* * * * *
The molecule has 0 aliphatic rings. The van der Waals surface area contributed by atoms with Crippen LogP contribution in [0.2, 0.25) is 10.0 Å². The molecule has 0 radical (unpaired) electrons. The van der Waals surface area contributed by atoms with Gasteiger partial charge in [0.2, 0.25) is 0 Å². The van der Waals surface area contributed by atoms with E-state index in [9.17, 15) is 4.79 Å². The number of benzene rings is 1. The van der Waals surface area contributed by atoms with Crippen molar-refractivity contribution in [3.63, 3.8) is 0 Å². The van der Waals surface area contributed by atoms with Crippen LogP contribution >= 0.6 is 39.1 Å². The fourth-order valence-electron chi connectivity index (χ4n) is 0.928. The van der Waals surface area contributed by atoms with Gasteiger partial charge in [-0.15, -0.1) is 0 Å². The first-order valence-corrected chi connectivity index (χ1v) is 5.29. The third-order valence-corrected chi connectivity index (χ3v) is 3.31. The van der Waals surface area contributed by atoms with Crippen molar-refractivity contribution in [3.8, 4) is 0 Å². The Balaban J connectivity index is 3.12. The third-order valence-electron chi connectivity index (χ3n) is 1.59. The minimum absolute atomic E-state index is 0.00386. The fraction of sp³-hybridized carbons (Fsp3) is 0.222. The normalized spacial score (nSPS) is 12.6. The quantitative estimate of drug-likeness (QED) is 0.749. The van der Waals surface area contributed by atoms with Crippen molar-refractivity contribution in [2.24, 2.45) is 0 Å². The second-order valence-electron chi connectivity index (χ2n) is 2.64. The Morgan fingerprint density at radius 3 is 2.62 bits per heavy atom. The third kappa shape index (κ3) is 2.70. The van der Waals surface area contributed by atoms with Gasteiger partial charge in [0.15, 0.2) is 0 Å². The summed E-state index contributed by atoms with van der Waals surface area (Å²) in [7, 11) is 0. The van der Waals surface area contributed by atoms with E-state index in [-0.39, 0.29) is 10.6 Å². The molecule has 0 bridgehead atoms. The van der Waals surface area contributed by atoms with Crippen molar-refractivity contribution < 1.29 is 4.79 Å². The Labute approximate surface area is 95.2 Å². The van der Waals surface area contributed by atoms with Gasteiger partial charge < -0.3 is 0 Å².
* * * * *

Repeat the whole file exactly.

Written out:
The molecule has 0 aliphatic rings. The van der Waals surface area contributed by atoms with Crippen LogP contribution in [0.2, 0.25) is 10.0 Å². The molecule has 0 radical (unpaired) electrons. The van der Waals surface area contributed by atoms with Gasteiger partial charge in [0.2, 0.25) is 0 Å². The van der Waals surface area contributed by atoms with E-state index in [9.17, 15) is 4.79 Å². The number of benzene rings is 1. The van der Waals surface area contributed by atoms with Crippen molar-refractivity contribution in [3.63, 3.8) is 0 Å². The van der Waals surface area contributed by atoms with Crippen LogP contribution >= 0.6 is 39.1 Å². The fourth-order valence-electron chi connectivity index (χ4n) is 0.928. The van der Waals surface area contributed by atoms with Gasteiger partial charge in [-0.15, -0.1) is 0 Å². The first-order valence-corrected chi connectivity index (χ1v) is 5.29. The third-order valence-corrected chi connectivity index (χ3v) is 3.31. The van der Waals surface area contributed by atoms with Crippen molar-refractivity contribution in [3.8, 4) is 0 Å². The Balaban J connectivity index is 3.12. The third-order valence-electron chi connectivity index (χ3n) is 1.59. The minimum absolute atomic E-state index is 0.00386. The fraction of sp³-hybridized carbons (Fsp3) is 0.222. The normalized spacial score (nSPS) is 12.6. The quantitative estimate of drug-likeness (QED) is 0.749. The van der Waals surface area contributed by atoms with Crippen molar-refractivity contribution in [2.24, 2.45) is 0 Å². The second-order valence-electron chi connectivity index (χ2n) is 2.64. The Morgan fingerprint density at radius 3 is 2.62 bits per heavy atom. The third kappa shape index (κ3) is 2.70. The van der Waals surface area contributed by atoms with Gasteiger partial charge in [0.15, 0.2) is 0 Å². The summed E-state index contributed by atoms with van der Waals surface area (Å²) in [7, 11) is 0. The van der Waals surface area contributed by atoms with E-state index in [-0.39, 0.29) is 10.6 Å². The molecule has 0 bridgehead atoms. The van der Waals surface area contributed by atoms with Crippen molar-refractivity contribution < 1.29 is 4.79 Å². The Labute approximate surface area is 95.2 Å². The van der Waals surface area contributed by atoms with Gasteiger partial charge < -0.3 is 0 Å².